From the pictures that I had garnered from the internet, it is crystal clear that Leslie was a man of style and great taste. Dark-haired, handsome and mysterious looking – not dissimilar to the guy that used to front the old Milk Tray chocolate adverts! As I looked at Leslie while in our conversation – he still retains the same qualities.

I got to work on asking my questions, almost immediately! Leslie gave me a brief story of his childhood in London, which eventually got to the part where he started an apprenticeship with Vidal Sassoon. From working with Vidal, he eventually got onto the subject of The Beatles and how he become part of that inner-circle. While our conversation deepened, it became apparent that Leslie had incredible understanding and memory of what was happening, in and around himself – back in those heady days! Even within the short time that we shared Leslie’s company, he managed to regale us both in some wonderful stories. I got the feeling that Leslie was enjoying telling his stories, as he had found the perfect audience. Leslie is hoping to get his book of memoirs published in 2017, and I expect lots of these incredible stories to be in the book. So, until that time, the tales Leslie did pass onto Susie and myself will remain as our own special secrets!

We spoke about music, fashion and football. I have to mention that Leslie is a lifelong QPR supporter or sufferer! And like myself, every now and then he was looking to his mobile phone for football updates.

There were still lots of questions that I wanted to ask, but I was aware of not bombarding Leslie or overstaying our welcome. So I asked if I could email him some questions – and that way, he could spend a little more time in his answering.

Before you read the Q&A part of my article – I have to mention what a charming and warm natured man Leslie is. As we left the pub, I think that we both felt we had gained a new friend.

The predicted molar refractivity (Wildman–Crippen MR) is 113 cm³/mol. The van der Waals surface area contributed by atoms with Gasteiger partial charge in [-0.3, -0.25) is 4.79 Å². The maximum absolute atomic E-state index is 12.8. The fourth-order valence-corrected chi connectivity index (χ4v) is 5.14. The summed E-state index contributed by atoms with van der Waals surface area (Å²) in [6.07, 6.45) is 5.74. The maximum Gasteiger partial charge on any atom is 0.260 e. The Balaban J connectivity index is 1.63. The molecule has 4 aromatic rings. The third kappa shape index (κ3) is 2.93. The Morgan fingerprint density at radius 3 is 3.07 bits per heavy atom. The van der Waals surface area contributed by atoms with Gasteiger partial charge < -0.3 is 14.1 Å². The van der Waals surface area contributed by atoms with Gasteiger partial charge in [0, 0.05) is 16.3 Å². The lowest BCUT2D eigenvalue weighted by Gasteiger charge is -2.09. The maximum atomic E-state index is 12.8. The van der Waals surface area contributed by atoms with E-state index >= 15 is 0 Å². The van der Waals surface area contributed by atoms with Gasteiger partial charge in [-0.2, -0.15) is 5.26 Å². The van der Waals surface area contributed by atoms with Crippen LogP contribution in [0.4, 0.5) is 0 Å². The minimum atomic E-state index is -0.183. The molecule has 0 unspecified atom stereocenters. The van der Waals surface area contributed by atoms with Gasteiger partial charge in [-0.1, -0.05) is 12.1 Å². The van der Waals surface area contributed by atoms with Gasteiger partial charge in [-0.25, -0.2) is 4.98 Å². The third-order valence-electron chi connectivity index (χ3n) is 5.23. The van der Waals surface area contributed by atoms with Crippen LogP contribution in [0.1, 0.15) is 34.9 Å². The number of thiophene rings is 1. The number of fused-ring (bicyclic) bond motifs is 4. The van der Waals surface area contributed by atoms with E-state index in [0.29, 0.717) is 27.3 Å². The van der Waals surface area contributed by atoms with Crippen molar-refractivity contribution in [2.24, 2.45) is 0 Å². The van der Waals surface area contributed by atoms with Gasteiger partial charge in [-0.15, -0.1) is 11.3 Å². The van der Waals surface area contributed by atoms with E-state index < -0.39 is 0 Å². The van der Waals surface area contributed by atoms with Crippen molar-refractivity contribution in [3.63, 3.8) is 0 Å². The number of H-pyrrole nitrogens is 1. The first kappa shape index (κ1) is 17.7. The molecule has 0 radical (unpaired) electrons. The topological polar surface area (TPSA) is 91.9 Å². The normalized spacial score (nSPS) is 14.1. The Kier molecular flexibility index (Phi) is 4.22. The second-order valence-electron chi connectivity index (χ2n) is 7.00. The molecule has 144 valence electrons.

I emailed Leslie a number of questions – here is what I asked, and Leslie’s answers:

01. What age did you take up hairdressing?

I left school at 15. I then started an apprenticeship at Vidal Sassoon at 171 New Bond Street. The apprenticeship was for three years, where I became Vidal’s junior for three months, and I was then promoted to junior hairstylist at his Grosvenor House hotel, Park Lane, salon. Just before my eighteenth birthday.

02. How did you manage to find a job working for the world-famous Vidal Sassoon?

My best friend at school and still to this day, Lawrence Falk (he started the first unisex salon in the U.K. called ‘Crimpers’) started working in a salon in London. I thought why not try it myself – so I asked him where would be the best place to start out. He said ‘Vidal’s salon’. So I called the salon and managed to get an interview and from there I got an apprenticeship.

03. Tell us something about the kind of clientele that would frequent the salon?

The salon had a very mixed clientele. From wealthy ladies who wanted the latest Vidal style to young models (some of which became household names), famous actors, musicians, fashion designers, to big film directors, and Mary Quant, who with the ideal hairstyle, set off the swinging London scene.

04. The world’s music, fashion, arts and hairdressing seemed to all explode in the early to mid-sixties – did you personally feel like you were part of something special that was happening in London?

You didn’t really think too much about it at the time. Life was exciting anyway working at Vidal’s. Added to that, the music and fashion were part of my youth. You did feel like ‘the times they were a changin’!

05. How did you become the personal hairstylist to The Beatles – and what were they like as people?

At Vidal’s, a client of mine was Jane Asher (who was Paul McCartney’s girlfriend) – she asked me one day if I would like to cut her boyfriend’s hair! And I think you know what happened next…